Hikaru Nakamura’s ‘don’t care’ world of chess - Hindustan Times

Hikaru Nakamura’s ‘don’t care’ world of chess

Mar 31, 2024 11:06 PM IST

The world No 3 is a favourite at the Candidates tournament, but being a professional chess player is hardly his only job

Profess chess player, streamer, disruptor — Hikaru Nakamura is all of them. Only one happens to be his ‘real’ job. The world No.3 chess player with over two million subscribers on YouTube and nearly two million followers on Twitch, is one of the top two favourites for the Candidates tournament that will be played in Toronto between April 3-22. At 36, he’s the oldest player in the field. He’s also its most famous and distinctive personality.

Hikaru Nakamura(X)
Hikaru Nakamura(X)

Born in Japan and raised in New York, Hikaru broke Bobby Fischer’s record to become America’s youngest Grandmaster at 15 (it’s since been bettered). He was seen as the country’s most dazzling chess prospect as he rose through the ranks. For someone who touched a peak classical rating of 2816 Elo and later dropped, Hikaru is seen as having underplayed his potential. He’s a monster in the blitz format and is currently ranked No. 2 in the world, behind Magnus Carlsen.

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His rise as a hugely popular chess streamer coincided with the pandemic and he continues to stream regularly from his Florida home – playing blitz, analysing, commentating and chatting with fans.

Following a two-year break from over-the-board chess, he returned to compete as a Fide wildcard in the Grand Prix in June 2022. He finished as the champion. How did he react? “There’s no bonus prize, so it doesn’t mean anything!... Who cares!”


In 2022, El Pais reported that Hikaru was the wealthiest chess player in the world with an estimated fortune of $50 million, only a tiny part of it from chess earnings. The rest was largely from streaming.

Former world champion Garry Kasparov, who briefly trained Hikaru in 2011, put the American’s recent resurgence in classical chess succinctly. He believed that the nature of the modern game – with opening work becoming less important – is perfect for a player like Hikaru who’s blessed with phenomenal instincts and practical strengths. “Now, you can skip the part that requires encyclopaedic knowledge and a lot of hard work into openings. It was not so much Hikaru catching up with the game. It was the game that moved toward him.”

Former world champions Viswanathan Anand and Carlsen recently named Hikaru, along with compatriot Fabiano Caruana, as their favourite to win the Candidates. Four months ago, when he was asked about the Candidates on his YouTube stream, Hikaru replied he wasn’t even thinking about it. “I’ll start worrying about it probably in January-February. Right now, I’m focused on my real job, streaming.”

In a podcast with Lex Fridman in October 2022, Hikaru spoke of little things from his childhood – following baseball on the radio since he didn’t have cable, playing blitz on the Internet Chess Club and being impressed by the oratorial and sartorial skills of a professor whose DVDs he watched while being homeschooled – that he believed led him to a career in streaming.

“On the Internet Chess Club, you could write comments about your game. So, it’s similar to streaming, only that instead of talking I was writing and chatting during some of the games I was playing. Without it, I don’t think I’d have the kind of success I’ve had in streaming. It would have taken me much longer to get comfortable without this built-in advantage. Also, I followed a lot of baseball games, specifically the New York Yankees, on the radio and heard a lot of announcers. You sort of learn from it all.”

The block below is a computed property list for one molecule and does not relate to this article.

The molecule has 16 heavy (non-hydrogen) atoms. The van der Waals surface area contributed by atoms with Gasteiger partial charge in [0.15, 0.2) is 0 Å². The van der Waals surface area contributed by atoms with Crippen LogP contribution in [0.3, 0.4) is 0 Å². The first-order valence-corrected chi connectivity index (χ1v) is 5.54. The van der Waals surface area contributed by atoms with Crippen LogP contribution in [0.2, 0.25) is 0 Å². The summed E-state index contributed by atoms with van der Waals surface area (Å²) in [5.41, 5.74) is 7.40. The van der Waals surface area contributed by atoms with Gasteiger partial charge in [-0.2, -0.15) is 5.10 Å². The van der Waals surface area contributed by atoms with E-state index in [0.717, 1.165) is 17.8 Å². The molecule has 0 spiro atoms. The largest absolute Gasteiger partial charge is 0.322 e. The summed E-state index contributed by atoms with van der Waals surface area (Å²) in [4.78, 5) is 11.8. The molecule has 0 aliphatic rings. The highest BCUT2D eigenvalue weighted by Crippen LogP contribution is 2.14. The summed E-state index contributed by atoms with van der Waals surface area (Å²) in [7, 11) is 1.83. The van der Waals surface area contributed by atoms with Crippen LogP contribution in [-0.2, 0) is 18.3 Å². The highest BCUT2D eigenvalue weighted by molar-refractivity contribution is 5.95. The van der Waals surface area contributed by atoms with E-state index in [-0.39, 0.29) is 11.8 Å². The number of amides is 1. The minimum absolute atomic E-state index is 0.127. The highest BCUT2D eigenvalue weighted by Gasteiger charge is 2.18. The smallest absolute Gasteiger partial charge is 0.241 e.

For all his fame, Hikaru might not exactly be the most liked guy in chess. He can be seen as arrogant and brash and his ‘I literally don’t care’ (yes, they have it on t-shirts now) rant after a fluke online loss is now immortal. He wore an ‘I literally don’t care’ T-shirt for an online game against Carlsen last year and fist-pumped in celebration after the five-time world champion suffered a dramatic mouse slip and lost. Recently former world champion Vladimir Kramnik (he has lately turned into a self-appointed vigilante against cheating) suggested statistical anomalies in Hikaru’s online play. The latter dismissed the accusations as ‘garbage’.

There’s something to be said though about the prospect of a massive merging of worlds – of chess and his legions of followers across online platforms – should he win the Candidates and go on to become world champion. Now with Carlsen weaning himself off classical chess, there lies the opportunity and room for a new star to step in. Whether Hikaru is the right guy to take chess forward is another question.

In 2022, after he was certain of a place in the Candidates, Hikaru put out a video titled ‘Not caring my way to the Candidates’. Here’s what he did at the tournament: played out 6–7-hour classical grinders, did the post-game official interviews, went online and did Twitch interviews and then recorded YouTube recaps of his game along with analysis. Pretty mind boggling from an elite player at a major tournament.

He was in the reckoning for second place until Ding Liren won on demand in the final round. In hindsight an unfortunate game for Hikaru to lose since Ding ended up playing the World Championship (and won) after Carlsen decided not to defend his title. In a few days from now, Hikaru will find himself locked in battle with seven others for a crack at the World Championship. Will he 'not care' his way to the finish?

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